Strange as it seems, one of the easiest concessions the Lib Dems won from the Tories was a guarantee on the length of a parliament. The reason is that David Cameron is as worried about a snap election as Nick Clegg.
This is a prize the Lib Dems have sought for decades. It puts hung parliaments on a more stable footing by taking away the right of a prime minister to suddenly call an election, just when his junior partner is crashing in the polls.
Cameron would certainly relish the power go to the electorate within the next few months, should a Lib-Con pact prove unworkable or his political honeymoon prove first-rate.
But once the spending review is completed in the Autumn, Cameron knows he’ll be facing a fierce public backlash. Tory polls numbers are likely to hit the floor. The fear is that if the Tories let the Lib-Con pact run on, without a deal on fixed terms, Clegg would be able to jerk the rug from under them. Electoral disaster.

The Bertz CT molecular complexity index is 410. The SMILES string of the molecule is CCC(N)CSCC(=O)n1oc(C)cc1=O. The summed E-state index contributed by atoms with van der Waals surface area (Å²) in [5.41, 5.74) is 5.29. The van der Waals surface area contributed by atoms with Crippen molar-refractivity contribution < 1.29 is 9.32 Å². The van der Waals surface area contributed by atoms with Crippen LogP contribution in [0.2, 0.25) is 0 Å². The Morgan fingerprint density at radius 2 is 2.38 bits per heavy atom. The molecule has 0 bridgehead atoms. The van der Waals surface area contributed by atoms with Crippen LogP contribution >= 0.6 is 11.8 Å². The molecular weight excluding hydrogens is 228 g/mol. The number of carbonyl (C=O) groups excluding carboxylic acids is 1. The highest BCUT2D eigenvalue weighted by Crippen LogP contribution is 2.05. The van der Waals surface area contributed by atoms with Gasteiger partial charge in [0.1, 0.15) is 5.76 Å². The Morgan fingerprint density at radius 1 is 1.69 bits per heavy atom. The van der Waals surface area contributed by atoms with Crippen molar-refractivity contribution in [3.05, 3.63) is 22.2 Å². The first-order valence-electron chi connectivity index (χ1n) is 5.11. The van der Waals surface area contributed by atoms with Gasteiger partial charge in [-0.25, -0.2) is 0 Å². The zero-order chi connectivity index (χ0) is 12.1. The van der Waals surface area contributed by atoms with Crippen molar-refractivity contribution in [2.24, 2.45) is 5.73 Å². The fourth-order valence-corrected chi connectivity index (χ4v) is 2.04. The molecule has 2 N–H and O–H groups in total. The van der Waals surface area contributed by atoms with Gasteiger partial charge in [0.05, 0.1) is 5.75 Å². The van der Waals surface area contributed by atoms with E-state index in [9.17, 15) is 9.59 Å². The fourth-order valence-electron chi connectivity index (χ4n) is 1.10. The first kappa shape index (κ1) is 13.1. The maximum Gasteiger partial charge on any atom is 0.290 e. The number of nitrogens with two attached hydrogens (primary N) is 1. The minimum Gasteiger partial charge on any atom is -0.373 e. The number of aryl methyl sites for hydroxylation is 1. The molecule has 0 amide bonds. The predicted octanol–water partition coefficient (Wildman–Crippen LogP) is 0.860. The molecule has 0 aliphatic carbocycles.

So given the Lib-Con power-sharing remains by far the most likely outcome, Britain may well be heading towards fixed terms, or some such accommodation. It is the fruit of mutual distrust.
One last point on this. William Hague said the Tories agreed that a minimal deal “confidence and supply” deal will last for at least two parliamentary sessions. But it’s wrong to think that’s the bottom line. He added that a coalition may be underpinned by a more permanent fixed term deal.